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A Tru-Cape pear orchard.

Integrated Pest Management among the keys to reducing the use of pesticides


When German consumer pressure groups first  lobbied supermarkets at the turn of the 21 century to reduce the use of chemicals used in managing the pests in the crops they sold, that pressure distilled all the way to the apple and pear growing regions in South Africa.

Today the growers for Tru-Cape Fruit Marketing, the largest South African apple and pear marketing company, responsible for the livelihoods of 15200 people, have some of the lowest Minimum Residue Levels (MRL) in the land and exceed the European Union standard in this regard.

“Our Integrated Pest Management (IPM) programme was developed as a response to the need to find ways to successfully manage pests and diseases that impact apple and pear crops in a way that has the least impact on the environment says De Kock Hamman, Technical Advisor at Ceres Fruit Growers, one of Tru-Cape’s grower owned packhouses.

A Tru-Cape apple orchard.

A Tru-Cape apple orchard.

“In 2011 we detected between 27 and 30 active chemicals to manage pests and now just four or five which are also softer chemicals that have less impact on the environment. We also change the way we apply chemicals  by using ultra-low volume sprayers, we spray at night to avoid bees and birds and monitor temperature carefully for triggers for coddling moth outbreak, for example.

“We use a ladybird in the Tru-Cape logo to link to our IMP efforts. Natural predators play a significant role in managing pests like aphids, for examples. We also use biological tools that are highly focussed and not harmful to the operator or the environment like mating disruptors which very effectively control the Coddling Moth population by confusing the male about the location of the female by spreading moth pheromone over a wide area so the male dies before mating. Releasing sterile insects is similarly successful. We also apply sticky physical barriers to tree stems to prevent bugs reaching the fruit. These techniques, combined with a change in how we manage past-prime trees – chipping and mulching organic matter rather than burning it – has seen a great improvement in the management of orchards with as few chemicals as possible and requiring less water than before,” he says.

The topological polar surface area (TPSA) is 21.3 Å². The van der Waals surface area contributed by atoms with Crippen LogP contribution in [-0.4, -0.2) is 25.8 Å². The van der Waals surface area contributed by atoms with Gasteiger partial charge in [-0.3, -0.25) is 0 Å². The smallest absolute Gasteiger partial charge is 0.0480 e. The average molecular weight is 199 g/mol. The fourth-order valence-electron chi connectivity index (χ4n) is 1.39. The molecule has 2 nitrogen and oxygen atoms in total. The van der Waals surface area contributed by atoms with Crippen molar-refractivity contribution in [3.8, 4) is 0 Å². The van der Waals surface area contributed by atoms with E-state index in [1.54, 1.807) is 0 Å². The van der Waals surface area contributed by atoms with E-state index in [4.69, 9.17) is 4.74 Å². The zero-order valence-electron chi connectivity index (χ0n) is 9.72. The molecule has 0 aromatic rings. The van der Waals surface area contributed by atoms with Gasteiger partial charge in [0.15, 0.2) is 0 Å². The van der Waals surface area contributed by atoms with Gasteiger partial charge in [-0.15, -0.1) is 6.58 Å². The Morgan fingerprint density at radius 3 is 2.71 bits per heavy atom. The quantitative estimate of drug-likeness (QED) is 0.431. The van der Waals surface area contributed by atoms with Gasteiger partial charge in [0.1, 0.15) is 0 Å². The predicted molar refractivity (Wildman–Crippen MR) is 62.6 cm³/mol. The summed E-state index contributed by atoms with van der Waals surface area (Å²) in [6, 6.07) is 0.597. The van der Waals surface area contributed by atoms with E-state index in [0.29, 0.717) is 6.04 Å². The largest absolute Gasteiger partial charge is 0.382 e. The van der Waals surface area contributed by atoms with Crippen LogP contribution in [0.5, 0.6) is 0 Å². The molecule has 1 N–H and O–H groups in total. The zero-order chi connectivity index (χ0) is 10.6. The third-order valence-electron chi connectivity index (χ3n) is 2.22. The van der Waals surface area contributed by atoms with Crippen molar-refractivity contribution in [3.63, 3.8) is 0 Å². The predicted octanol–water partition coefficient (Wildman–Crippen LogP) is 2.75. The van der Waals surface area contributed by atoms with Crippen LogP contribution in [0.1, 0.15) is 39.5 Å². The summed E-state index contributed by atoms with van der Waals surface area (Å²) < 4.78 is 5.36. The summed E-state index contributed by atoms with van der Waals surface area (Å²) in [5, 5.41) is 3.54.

According to Ceres Fruit Growers Managing Director, Francois Malan, 90% of their crops comply with the German standard which is a third more rigorous than the EU standard. “Ceres growers can hold our heads up high when we meet our international colleagues as being among the global leaders in positive environmental practices,” he says.

According to Malan, the drought conditions of summer of 2015 had only a limited impact on the harvest as growers quickly responded with water-saving programmes and more targeted watering that used technology like  FruitLook GIS which highlighted areas that most urgently needed water. “This technology solution was developed by the SA Department of Agriculture, Forestry and Fishing and it measures evapotranspiration which is the water loss from the soil and from the plant itself and directly linked to growth. Growers are also using technology to schedule irrigation during off-peak times.” he ends.

Hamman says that Ceres Fruit Growers are active in the Orchards of the Future programme which is an industry-wide peer group to share best practice among the technical experts. “As our factory has no roof we must do all we can do to better understand and care for our environment.” he ends.

Tru-Cape Fruit Marketing Managing Director Roelf Pienaar says that Tru-Cape’s ability to sell more South African apples and pears than any other is supported by growers and packers, like Ceres Fruit Growers, that meet and often exceed the high global standards of excellence.


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